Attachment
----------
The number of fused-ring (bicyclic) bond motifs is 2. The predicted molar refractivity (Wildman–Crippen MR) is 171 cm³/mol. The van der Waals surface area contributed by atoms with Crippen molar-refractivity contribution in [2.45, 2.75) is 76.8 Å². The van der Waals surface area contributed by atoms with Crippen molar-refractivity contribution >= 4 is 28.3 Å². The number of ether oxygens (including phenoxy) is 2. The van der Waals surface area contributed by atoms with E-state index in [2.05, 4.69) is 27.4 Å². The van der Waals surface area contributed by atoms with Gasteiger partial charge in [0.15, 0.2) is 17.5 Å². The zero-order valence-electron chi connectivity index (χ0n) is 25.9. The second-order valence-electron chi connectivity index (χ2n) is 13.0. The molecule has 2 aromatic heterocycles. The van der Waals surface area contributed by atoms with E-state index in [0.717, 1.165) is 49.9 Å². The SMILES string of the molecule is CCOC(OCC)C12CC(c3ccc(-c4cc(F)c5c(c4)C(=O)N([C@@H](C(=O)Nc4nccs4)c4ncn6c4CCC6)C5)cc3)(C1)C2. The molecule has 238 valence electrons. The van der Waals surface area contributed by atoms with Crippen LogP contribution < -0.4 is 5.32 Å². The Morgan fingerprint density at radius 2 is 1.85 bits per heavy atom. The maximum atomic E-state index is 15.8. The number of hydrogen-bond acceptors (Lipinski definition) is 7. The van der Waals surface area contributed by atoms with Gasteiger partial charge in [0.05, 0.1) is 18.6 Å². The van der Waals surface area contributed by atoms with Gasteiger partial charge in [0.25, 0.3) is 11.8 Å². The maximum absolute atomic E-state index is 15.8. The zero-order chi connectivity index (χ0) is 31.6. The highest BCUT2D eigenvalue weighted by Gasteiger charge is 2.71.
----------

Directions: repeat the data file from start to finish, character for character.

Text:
The number of fused-ring (bicyclic) bond motifs is 2. The predicted molar refractivity (Wildman–Crippen MR) is 171 cm³/mol. The van der Waals surface area contributed by atoms with Crippen molar-refractivity contribution in [2.45, 2.75) is 76.8 Å². The van der Waals surface area contributed by atoms with Crippen molar-refractivity contribution >= 4 is 28.3 Å². The number of ether oxygens (including phenoxy) is 2. The van der Waals surface area contributed by atoms with E-state index in [2.05, 4.69) is 27.4 Å². The van der Waals surface area contributed by atoms with Gasteiger partial charge in [0.15, 0.2) is 17.5 Å². The zero-order valence-electron chi connectivity index (χ0n) is 25.9. The second-order valence-electron chi connectivity index (χ2n) is 13.0. The molecule has 2 aromatic heterocycles. The van der Waals surface area contributed by atoms with E-state index in [0.717, 1.165) is 49.9 Å². The SMILES string of the molecule is CCOC(OCC)C12CC(c3ccc(-c4cc(F)c5c(c4)C(=O)N([C@@H](C(=O)Nc4nccs4)c4ncn6c4CCC6)C5)cc3)(C1)C2. The molecule has 238 valence electrons. The van der Waals surface area contributed by atoms with Crippen LogP contribution < -0.4 is 5.32 Å². The Morgan fingerprint density at radius 2 is 1.85 bits per heavy atom. The maximum atomic E-state index is 15.8. The number of hydrogen-bond acceptors (Lipinski definition) is 7. The van der Waals surface area contributed by atoms with Gasteiger partial charge in [0.05, 0.1) is 18.6 Å². The van der Waals surface area contributed by atoms with Gasteiger partial charge in [0.25, 0.3) is 11.8 Å². The maximum absolute atomic E-state index is 15.8. The zero-order chi connectivity index (χ0) is 31.6. The highest BCUT2D eigenvalue weighted by Gasteiger charge is 2.71.